Republican Senator Roy Blunt of Missouri also praised Barr, saying in a statement, “He understands the job and will have the confidence of the Congress as well as the president.”

Last month, members of both parties expressed concern that Mueller be permitted to finish his probe when Trump ousted Jeff Sessions and named Matthew Whitaker -- who also has been vocal in criticizing Mueller’s inquiry -- to serve as acting attorney general.

Blumenthal of Connecticut, who also serves on the Judiciary panel, said Friday that he will demand that Barr “make a firm and specific commitment to protect the Mueller investigation, operate independently of the White House, and uphold the rule of law.”

Backing Trump

In the past two years, Barr has taken public positions that align with some of Trump’s most controversial attacks.

Barr wrote in a May 2017 opinion piece that Trump was right to fire Comey.

Mueller, a Republican, headed the Justice Department’s criminal division when Barr was attorney general. But in July 2017, Barr told the Washington Post that he would have liked to see more political balance in the team of prosecutors that Mueller is using, citing those who contributed to Democratic politicians like Clinton.

“In my view, prosecutors who make political contributions are identifying fairly strongly with a political party,” Barr said. “I would have liked to see him have more balance on this group.”

And in November 2017, Barr told news outlets that the Justice Department should investigate any role Clinton may have played when President Barack Obama’s administration let a Russian-backed company purchase American uranium mines in 2010.

The deal, involving the purchase of a company called Uranium One, was cleared when Clinton was secretary of state, although she has said she played no role in the approval process. The so-called Uranium One controversy has become a rallying point for right-wing groups.

“Barr’s strange calls for the department to investigate fringe conspiracy theories involving the Clintons raise questions, both about his partisanship and judgment,” Democratic Senator Sheldon Whitehouse of Rhode Island, a Judiciary Committee member, said in a statement.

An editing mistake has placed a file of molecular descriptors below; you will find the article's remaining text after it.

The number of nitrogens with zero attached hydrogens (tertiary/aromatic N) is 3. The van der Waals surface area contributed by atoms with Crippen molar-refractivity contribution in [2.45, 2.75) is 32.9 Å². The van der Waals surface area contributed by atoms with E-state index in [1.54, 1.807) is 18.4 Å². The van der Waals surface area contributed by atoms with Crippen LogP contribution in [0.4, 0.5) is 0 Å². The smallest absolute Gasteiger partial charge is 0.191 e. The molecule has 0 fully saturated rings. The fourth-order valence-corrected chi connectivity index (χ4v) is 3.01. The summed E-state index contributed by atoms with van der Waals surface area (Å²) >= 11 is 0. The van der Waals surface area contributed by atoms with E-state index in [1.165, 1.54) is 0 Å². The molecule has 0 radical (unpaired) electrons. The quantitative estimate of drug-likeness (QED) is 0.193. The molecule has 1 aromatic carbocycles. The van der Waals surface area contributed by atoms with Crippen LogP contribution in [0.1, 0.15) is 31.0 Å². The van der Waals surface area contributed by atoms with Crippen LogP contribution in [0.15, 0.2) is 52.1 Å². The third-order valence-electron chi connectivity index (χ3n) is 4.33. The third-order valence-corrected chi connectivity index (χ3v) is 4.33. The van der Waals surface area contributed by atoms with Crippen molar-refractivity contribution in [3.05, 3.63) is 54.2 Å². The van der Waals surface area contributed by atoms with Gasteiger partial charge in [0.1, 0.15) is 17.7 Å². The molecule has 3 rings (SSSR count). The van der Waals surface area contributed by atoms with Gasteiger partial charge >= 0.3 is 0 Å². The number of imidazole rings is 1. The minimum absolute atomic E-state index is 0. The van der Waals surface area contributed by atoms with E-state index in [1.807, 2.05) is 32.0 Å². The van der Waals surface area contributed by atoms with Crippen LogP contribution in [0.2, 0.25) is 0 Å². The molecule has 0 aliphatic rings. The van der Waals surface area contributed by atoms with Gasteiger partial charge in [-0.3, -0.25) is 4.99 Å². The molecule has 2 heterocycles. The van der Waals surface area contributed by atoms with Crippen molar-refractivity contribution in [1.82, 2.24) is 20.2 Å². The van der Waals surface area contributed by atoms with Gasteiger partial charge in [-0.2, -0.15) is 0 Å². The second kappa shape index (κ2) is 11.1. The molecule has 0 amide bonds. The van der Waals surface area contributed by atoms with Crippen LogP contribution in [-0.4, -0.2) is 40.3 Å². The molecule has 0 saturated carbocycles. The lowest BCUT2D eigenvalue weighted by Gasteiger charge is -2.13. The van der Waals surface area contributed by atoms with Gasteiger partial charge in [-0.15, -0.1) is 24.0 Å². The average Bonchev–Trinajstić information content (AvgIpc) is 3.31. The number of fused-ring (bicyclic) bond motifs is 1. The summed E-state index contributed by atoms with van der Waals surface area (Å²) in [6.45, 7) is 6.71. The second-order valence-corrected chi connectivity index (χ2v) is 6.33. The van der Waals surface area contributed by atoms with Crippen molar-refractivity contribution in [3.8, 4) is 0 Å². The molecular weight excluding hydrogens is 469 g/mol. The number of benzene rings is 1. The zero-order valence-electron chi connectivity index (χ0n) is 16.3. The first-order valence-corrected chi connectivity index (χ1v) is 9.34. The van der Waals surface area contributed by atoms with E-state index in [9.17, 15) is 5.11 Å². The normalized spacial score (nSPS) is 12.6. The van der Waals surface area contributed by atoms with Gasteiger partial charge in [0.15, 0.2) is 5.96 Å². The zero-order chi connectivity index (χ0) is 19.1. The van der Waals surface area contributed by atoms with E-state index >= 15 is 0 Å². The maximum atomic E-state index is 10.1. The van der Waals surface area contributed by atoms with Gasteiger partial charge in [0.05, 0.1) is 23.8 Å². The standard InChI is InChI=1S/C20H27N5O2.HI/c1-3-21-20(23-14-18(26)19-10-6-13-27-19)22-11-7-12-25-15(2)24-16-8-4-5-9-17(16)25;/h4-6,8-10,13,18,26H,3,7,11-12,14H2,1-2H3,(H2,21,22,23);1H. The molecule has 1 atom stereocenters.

Barr also said it wasn’t necessarily inappropriate for the president to ask the department to launch specific investigations, as Trump has done repeatedly in his “lock her up” attacks on Clinton.

“The president is the chief executive and, if he believes there’s an area that requires an investigation, there’s nothing on its face wrong with that, there’s nothing per se wrong about that,” Barr told the Post.

Barr’s colleagues and supporters said none of this should be permitted to distract from his track record.

“Bill believes deeply in the rule of law, and that the rule of law applies without respect to place or station,” said Charles Cooper of Cooper & Kirk, who has worked with him in government and private law practice. “He reveres the Justice Department, and was then and will be committed to its important mission."

(Updates with Blunt quote in 13th paragraph. An earlier version misspelled Weinberger’s first name.)

--With assistance from Billy House and Greg Farrell.

To contact the reporters on this story: Steven T. Dennis in Washington at sdennis17@bloomberg.net;Chris Strohm in Washington at cstrohm1@bloomberg.net

To contact the editors responsible for this story: Kevin Whitelaw at kwhitelaw@bloomberg.net, Larry Liebert